Amazing how all that obesity got passed down over the generations if fat women were truly unable to carry to term.

My Story

As a side note, I should pass on that in my first pregnancy, I experienced a lot of spotting/bleeding in the first trimester.  We saw the heartbeat and everything, but the doctor still told me I had a very high chance for miscarriage. Obviously, there was some basis for concern, giving the frequent spotting, but the doctor told me I had a 50/50 chance of miscarriage, and her tone seemed to imply that it was almost a sure thing.

Yet once the heartbeat is seen, the odds for miscarriage drop considerably.  One site says that the risk drops to about 13% in women with vaginal bleeding but in whom the heartbeat has been documented.

My chances for miscarriage were probably a lot less than 50/50, but she told me 50/50.  I think she inflated it, given my weight, even though she didn't mention weight specifically.  Her tone implied that miscarriage was practically inevitable.  She scared me out of my wits, but despite all the dire predictions, I carried the pregnancy to term, no problem.

Oh, how I wish I had known then that the risk for miscarriage dropped considerably once a heartbeat has been documented.  It's not a guarantee, and there is still room for concern...but neither is it as chancy as many doctors think it is, even in fat women.

Although my doctor never specifically tied her prediction to my weight out loud, I think it influenced her prediction.  And her prediction certainly caused me a great deal of anxiety.  Fortunately, all was well, and that "50/50 chance of miscarriage" is learning to drive now.

The Fall-Out from the Blame Game

Few things are more gut-wrenching than when a woman loses her baby. Even when the baby is "just" a few weeks' gestation, miscarriage can be an absolutely devastating experience, and it leaves the woman feeling particularly vulnerable emotionally.

How incredibly heinous it is, then, for care providers to be telling fat women that their obesity caused their miscarriage when we don't in fact know whether that is true.

And of course, how heartless and disingenuous to tell women that unless they lose weight, they'll never carry a pregnancy to term.  Somehow, other fat women have carried a pregnancy to term without losing weight first. This is just another way to try and medically bully a woman into drastic weight loss.

To focus on a woman's weight in the middle or aftermath of a miscarriage is just cruel, yet many providers do just that, like in this woman's story:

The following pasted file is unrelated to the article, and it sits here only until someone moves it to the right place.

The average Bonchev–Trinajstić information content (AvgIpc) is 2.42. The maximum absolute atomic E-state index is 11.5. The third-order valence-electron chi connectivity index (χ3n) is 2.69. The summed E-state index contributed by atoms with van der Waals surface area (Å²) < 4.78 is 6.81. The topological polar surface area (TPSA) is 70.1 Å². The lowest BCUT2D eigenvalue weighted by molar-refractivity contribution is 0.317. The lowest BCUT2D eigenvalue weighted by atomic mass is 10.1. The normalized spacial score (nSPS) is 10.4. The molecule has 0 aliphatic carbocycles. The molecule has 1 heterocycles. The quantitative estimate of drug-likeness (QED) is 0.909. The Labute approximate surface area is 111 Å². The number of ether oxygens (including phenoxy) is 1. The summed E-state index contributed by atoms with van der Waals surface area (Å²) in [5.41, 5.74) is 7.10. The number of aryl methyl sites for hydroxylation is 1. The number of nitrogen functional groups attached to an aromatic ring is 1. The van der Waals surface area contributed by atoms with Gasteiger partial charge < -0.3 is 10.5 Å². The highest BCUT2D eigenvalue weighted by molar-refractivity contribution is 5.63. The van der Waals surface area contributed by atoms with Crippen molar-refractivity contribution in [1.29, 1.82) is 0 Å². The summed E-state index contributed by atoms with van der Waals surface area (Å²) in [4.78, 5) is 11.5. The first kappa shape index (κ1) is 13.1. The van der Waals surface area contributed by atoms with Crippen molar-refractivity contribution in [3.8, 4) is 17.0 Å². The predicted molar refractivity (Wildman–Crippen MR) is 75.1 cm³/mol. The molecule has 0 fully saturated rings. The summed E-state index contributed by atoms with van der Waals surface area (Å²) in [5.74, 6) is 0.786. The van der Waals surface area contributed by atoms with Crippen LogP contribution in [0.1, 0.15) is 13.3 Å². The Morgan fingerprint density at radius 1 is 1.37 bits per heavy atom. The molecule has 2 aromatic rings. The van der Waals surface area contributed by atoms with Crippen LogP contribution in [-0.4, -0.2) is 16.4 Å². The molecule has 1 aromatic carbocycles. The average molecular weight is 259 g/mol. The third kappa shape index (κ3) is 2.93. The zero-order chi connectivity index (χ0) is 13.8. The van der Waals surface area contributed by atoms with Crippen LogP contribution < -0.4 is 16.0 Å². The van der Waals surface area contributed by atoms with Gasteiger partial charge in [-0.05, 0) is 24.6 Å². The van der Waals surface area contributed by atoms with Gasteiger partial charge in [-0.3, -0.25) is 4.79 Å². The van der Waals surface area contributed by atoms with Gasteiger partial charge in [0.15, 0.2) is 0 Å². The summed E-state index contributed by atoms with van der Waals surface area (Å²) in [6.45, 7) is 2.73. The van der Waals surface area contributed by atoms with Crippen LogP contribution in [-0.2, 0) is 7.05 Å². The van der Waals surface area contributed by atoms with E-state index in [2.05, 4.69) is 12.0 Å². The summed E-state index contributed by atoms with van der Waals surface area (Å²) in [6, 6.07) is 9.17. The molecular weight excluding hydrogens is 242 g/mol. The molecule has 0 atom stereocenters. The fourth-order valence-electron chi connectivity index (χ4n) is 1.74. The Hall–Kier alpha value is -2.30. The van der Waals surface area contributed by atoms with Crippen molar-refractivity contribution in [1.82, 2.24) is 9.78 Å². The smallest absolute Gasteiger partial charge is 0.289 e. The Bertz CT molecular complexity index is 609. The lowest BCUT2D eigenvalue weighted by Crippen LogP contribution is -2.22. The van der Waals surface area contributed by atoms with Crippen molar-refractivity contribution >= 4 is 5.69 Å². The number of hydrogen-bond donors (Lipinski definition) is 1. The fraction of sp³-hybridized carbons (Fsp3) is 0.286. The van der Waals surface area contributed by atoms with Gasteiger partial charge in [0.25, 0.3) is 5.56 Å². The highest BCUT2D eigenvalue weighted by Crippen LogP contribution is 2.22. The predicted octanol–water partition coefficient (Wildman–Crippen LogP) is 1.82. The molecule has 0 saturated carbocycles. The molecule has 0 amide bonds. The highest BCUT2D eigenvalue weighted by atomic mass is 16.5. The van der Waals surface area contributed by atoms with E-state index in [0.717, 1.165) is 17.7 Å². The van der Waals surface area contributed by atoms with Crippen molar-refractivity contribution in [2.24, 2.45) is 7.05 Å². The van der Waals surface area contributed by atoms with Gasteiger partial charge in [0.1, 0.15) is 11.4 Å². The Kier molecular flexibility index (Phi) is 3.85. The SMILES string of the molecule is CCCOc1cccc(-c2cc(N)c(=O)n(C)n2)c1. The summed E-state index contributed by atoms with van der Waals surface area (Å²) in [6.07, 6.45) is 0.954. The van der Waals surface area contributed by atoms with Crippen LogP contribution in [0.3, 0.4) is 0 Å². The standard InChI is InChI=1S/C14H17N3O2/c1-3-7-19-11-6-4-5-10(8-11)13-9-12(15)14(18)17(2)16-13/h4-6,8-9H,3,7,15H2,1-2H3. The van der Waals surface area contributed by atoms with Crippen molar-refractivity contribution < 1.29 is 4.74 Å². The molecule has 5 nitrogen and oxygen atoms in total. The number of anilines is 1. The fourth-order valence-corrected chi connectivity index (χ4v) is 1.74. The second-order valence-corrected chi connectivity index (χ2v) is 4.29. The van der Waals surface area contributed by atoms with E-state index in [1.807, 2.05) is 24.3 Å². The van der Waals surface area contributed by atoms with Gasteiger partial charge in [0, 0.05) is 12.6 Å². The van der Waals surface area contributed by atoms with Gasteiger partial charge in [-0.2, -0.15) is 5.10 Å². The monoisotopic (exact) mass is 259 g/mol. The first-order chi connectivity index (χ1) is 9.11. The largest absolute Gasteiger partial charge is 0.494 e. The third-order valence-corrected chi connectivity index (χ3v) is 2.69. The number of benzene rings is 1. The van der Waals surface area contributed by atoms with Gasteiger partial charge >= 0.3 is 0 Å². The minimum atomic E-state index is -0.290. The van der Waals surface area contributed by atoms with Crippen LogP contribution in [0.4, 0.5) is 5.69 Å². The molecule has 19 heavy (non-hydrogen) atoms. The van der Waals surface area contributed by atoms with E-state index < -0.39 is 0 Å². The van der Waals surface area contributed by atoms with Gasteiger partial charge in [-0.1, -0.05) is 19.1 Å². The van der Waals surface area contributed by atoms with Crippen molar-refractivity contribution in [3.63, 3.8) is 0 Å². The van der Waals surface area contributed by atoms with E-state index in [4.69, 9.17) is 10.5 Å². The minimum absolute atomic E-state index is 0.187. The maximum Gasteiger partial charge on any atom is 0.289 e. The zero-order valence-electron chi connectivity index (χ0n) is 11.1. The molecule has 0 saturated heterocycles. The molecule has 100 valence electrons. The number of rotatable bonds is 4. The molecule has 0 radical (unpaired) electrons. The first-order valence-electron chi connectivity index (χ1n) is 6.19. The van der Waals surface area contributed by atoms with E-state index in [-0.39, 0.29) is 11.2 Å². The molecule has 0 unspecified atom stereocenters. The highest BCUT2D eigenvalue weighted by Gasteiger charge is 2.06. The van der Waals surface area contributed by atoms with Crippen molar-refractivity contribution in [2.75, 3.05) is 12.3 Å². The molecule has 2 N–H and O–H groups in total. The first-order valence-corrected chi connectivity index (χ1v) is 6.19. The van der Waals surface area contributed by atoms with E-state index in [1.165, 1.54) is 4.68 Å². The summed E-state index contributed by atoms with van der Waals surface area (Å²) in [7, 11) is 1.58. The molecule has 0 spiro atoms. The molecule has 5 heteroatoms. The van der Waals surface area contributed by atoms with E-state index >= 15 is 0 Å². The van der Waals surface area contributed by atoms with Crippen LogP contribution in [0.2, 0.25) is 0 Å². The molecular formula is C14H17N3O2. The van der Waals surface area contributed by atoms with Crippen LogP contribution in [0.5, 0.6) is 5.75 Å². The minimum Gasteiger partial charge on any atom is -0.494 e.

“Oh my goodness! Do you know you’re overweight? Have you tried to diet and exercise??"OB immediately upon entering the room and meeting a mother for the first time. The mother was in the process of miscarrying a 16 week pregnancy.
Care providers must start realizing the power of their words during tragic losses like these.  Cruel or insensitive words during difficult times can leave particularly deep and scarring emotional wounds.

And care providers need to recognize that careless or harsh comments about weight often lead to disordered eating and compulsive exercise behaviors in patients, like in this mother:
About eighteen months ago, I got pregnant. In a move that surprised both my boyfriend and me, we decided we wanted to keep the baby. Though the pregnancy was unplanned, we were really excited to become parents and the child was very much loved and wanted. When I was six and a half months pregnant, I miscarried. Since then, I’ve struggled to get out of bed. 
Not a day has gone by when I haven’t thought about who that child would have been. It was a girl. She had a name. Everyday I wake up and think, “My daughter would be six months old,” or “My daughter would maybe have started crawling today.” Sometimes, all I can think is the word daughter over and over and over. 
Of course, it seems that everyone around me is having a baby and everywhere I go all I see are babies, so I have to force myself to be happy for them and swallow how empty I feel. The truth is, I don’t feel much of anything anymore and yet, everything hurts. Most of the people in my life expect me to be over my sorrow by now. As one person pointed out, “It was only a miscarriage.” So I also feel guilty about being so stuck, grieving for a child that never was when I should just walk it off or something. 
I don’t talk very much about it. I pretend it never happened. I go to work and hang out and smile and act like everything is fine. My boyfriend has been fantastic and supportive, though I don’t think he understands how badly I’m actually doing. He wants us to get married and try for another child. He thinks this should cheer me up. It doesn’t. It makes me want to punch him in the head for not feeling the way I do. 
Then there is the reason I lost the baby. In the hospital, my doctor said he wasn’t surprised I lost the baby because my pregnancy was high risk because I was overweight. It was not an easy thing to hear that the miscarriage was my fault. Part of me thinks the doctor was a real asshole but another part of me thinks, “Maybe he was right.” It kills me to think that this was my fault, that I brought the miscarriage on myself. I can’t even breathe sometimes, I feel so guilty. When I got out of the hospital, I got a personal trainer and went on a diet and started losing weight but I’m totally out of control now. Sometimes, I don’t eat for days and then sometimes, I eat everything in sight and throw it all up. I spend hours at the gym, walking on the treadmill until I can’t lift my legs.